Author Topic: Canadian Army organization and equipment in 1980s  (Read 5710 times)

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Offline Lmansir

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Canadian Army organization and equipment in 1980s
« on: August 19, 2016, 20:57:36 »
I am attempting to build a force for a wargame based on the book "Team Yankee." The book is set in a hypothetical invasion of Germany by the Soviet army in 1985. I would like to field a Canadian force for the game. I have been unable to find very much concrete information. I would appreciate any help.

Thank you, and regards

Offline PuckChaser

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Re: Canadian Army organization and equipment in 1980s
« Reply #1 on: August 19, 2016, 21:00:08 »
Google 4CMBG. Literally the exact force that would be there in Germany during that timeframe.

Offline Lmansir

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Re: Canadian Army organization and equipment in 1980s
« Reply #2 on: August 19, 2016, 21:09:48 »
Thank you for the information! That is exactly what I have been looking for. I am a fan of the Canadian army. My allied forces for the WW 2 version of this game are all Canadian! I enjoy playing them.I hope my Team Yankee Canadians do just as well.

Thanks again,

Offline Ostrozac

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Re: Canadian Army organization and equipment in 1980s
« Reply #3 on: August 20, 2016, 05:03:20 »
Steel Panthers MBT is a free download video game that contains pretty comprehensive lists of equipment for multiple armies, including Canada, organized by year since World War II.

(Steel Panther, on the other hand, is a comedic glam rock band, be precise in your googling).

Offline noneck

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Re: Canadian Army organization and equipment in 1980s
« Reply #4 on: August 20, 2016, 09:21:45 »
See if you can get a hold of First Clash

https://www.amazon.co.uk/FIRST-CLASH-combat-close-up-world/dp/B0012L57B8/ref=sr_1_5?ie=UTF8&qid=1329565865&sr=8-5

First Clash 1985, Kenneth Macksey.  Kenneth Macksey is an ex armoured core officer who served in WW2, he wrote first clash as a training publication for the Canadian DOD.  The book deals with the deployment of 3 Royal Canadian Regiment (3RCR) Battlegroup as part of a 4 Canadian Mech Brigades defensive battle plan and the attack against them by 290 Motor Rifle Regiment and 301 Tank Regiment. The book covers the organisation and rolls of the various sub components of a Canadian Armoured Battle Group.  The Battle Group comprises 3 Mechanised Companies, Anti Tank Platoon, Recce Platoon, Morter Platoon, a Tank Squadron, a Battery of Guns and an Air Defence section of Javalin.  In addition it covers support from the brigades Helicopter Squadron and the use of Engineers to create an obstacle plan. It considers the preparation for and deployment to the defended locations, the sequence of the battle preparation and the detail of the occupation of the defence, then the actions against the two Soviet units which includes their engagement of 3RCR's covering force elements followed by the main action and the sequence of arrival by the Soviets onto the RCR positions.  It closes with the 4 Canadian Mech Brigade  withdrawing covered by the Royal Canadian Dragoons (RCD) Squadron Group comprising 2 Troops of armour and a mechanised platoon from the Royal 22e Regiment (R22R) together with two sections of anti armour weapons and support from the RCD Recce platoon in Lynx supported by the Brigades Artillery Regiment and unit mortars.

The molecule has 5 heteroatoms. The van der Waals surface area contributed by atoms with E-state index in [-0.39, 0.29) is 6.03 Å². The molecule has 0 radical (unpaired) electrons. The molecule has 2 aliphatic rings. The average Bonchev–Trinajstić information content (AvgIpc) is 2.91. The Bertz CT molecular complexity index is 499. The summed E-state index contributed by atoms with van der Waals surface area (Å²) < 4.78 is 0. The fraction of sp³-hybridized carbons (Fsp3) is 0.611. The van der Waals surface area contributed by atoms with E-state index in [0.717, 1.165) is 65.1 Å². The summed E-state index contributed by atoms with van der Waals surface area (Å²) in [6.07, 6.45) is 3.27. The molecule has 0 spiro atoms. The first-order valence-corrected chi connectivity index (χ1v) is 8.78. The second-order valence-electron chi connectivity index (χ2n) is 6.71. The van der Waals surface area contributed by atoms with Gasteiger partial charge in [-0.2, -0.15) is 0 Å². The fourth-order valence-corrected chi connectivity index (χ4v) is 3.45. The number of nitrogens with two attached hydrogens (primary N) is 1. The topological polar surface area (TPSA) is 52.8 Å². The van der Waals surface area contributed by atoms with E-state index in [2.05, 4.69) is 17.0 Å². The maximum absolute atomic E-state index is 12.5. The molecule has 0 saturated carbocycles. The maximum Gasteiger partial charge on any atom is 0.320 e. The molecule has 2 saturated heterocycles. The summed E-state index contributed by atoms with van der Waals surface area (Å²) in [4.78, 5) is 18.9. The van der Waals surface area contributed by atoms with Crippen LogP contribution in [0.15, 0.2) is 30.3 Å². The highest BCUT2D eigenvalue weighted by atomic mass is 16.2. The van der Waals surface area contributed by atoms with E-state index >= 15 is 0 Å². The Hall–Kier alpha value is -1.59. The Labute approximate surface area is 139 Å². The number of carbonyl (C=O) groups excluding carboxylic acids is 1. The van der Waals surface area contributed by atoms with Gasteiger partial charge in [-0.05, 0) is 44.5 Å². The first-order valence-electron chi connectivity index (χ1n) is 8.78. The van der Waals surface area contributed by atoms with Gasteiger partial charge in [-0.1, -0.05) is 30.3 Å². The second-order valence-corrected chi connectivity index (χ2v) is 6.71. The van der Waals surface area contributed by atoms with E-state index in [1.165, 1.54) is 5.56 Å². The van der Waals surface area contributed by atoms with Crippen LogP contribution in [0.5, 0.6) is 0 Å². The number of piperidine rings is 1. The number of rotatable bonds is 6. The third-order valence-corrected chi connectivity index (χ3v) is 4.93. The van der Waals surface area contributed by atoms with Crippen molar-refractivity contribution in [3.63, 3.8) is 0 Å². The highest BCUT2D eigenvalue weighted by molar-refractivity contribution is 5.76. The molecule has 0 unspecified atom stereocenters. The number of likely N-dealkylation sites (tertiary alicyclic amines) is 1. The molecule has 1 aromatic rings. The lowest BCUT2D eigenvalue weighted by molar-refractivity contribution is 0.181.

Some more info on 4 CMBG
http://coldwargamer.blogspot.ca/2012/06/orbat-1980s-4cmbg-battle-group-part-1.html

Offline Thucydides

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Re: Canadian Army organization and equipment in 1980s
« Reply #5 on: December 06, 2016, 18:44:25 »
Going even farther into the weeds, these two articles delve down to the tactical use of machine guns (part II is specific to the period in question) at a Company level. There should be enough to extrapolate something of how companies fit into a higher formation as well.

http://regimentalrogue.com/emmagees/emmagees1.htm

http://regimentalrogue.com/emmagees/emmagees2.htm

Looking at it in the other direction, a good check on your Soviet forces can be found in Red Army, by Ralph Peters

Enjoy
Dagny, this is not a battle over material goods. It's a moral crisis, the greatest the world has ever faced and the last. Our age is the climax of centuries of evil. We must put an end to it, once and for all, or perish - we, the men of the mind. It was our own guilt. We produced the wealth of the world - but we let our enemies write its moral code.

Online Rifleman62

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Re: Canadian Army organization and equipment in 1980s
« Reply #6 on: December 06, 2016, 19:12:41 »
Written by Machine Gun Nette as he was known. An interesting fellow to speak with.
Never Congratulate Yourself In Victory, Nor Blame Your Horses In Defeat - Old Cossack Expression